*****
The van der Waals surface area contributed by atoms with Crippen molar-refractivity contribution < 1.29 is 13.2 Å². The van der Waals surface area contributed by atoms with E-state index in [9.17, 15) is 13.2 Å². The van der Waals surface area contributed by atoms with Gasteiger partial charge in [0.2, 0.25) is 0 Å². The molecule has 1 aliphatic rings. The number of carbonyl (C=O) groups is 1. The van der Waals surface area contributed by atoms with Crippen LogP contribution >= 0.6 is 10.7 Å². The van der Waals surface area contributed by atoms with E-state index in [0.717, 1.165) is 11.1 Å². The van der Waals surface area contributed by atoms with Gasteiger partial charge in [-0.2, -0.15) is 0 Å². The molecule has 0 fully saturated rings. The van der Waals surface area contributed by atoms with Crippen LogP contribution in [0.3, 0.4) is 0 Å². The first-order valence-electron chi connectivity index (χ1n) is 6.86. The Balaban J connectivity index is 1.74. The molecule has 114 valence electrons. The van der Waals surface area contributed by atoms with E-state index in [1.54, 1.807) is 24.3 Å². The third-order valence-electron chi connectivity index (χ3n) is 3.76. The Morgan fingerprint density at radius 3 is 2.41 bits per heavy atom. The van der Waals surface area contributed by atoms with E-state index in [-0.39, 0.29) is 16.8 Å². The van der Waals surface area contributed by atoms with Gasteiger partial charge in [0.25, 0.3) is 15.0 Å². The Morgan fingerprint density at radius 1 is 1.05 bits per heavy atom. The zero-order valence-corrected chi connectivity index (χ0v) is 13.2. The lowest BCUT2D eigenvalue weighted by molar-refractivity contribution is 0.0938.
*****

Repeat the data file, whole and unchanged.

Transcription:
The van der Waals surface area contributed by atoms with Crippen molar-refractivity contribution < 1.29 is 13.2 Å². The van der Waals surface area contributed by atoms with E-state index in [9.17, 15) is 13.2 Å². The van der Waals surface area contributed by atoms with Gasteiger partial charge in [0.2, 0.25) is 0 Å². The molecule has 1 aliphatic rings. The number of carbonyl (C=O) groups is 1. The van der Waals surface area contributed by atoms with Crippen LogP contribution >= 0.6 is 10.7 Å². The van der Waals surface area contributed by atoms with E-state index in [0.717, 1.165) is 11.1 Å². The van der Waals surface area contributed by atoms with Gasteiger partial charge in [-0.2, -0.15) is 0 Å². The molecule has 0 fully saturated rings. The van der Waals surface area contributed by atoms with Crippen LogP contribution in [0.3, 0.4) is 0 Å². The first-order valence-electron chi connectivity index (χ1n) is 6.86. The Balaban J connectivity index is 1.74. The molecule has 114 valence electrons. The van der Waals surface area contributed by atoms with E-state index in [1.54, 1.807) is 24.3 Å². The third-order valence-electron chi connectivity index (χ3n) is 3.76. The Morgan fingerprint density at radius 3 is 2.41 bits per heavy atom. The van der Waals surface area contributed by atoms with E-state index in [-0.39, 0.29) is 16.8 Å². The van der Waals surface area contributed by atoms with Gasteiger partial charge in [0.25, 0.3) is 15.0 Å². The Morgan fingerprint density at radius 1 is 1.05 bits per heavy atom. The zero-order valence-corrected chi connectivity index (χ0v) is 13.2. The lowest BCUT2D eigenvalue weighted by molar-refractivity contribution is 0.0938.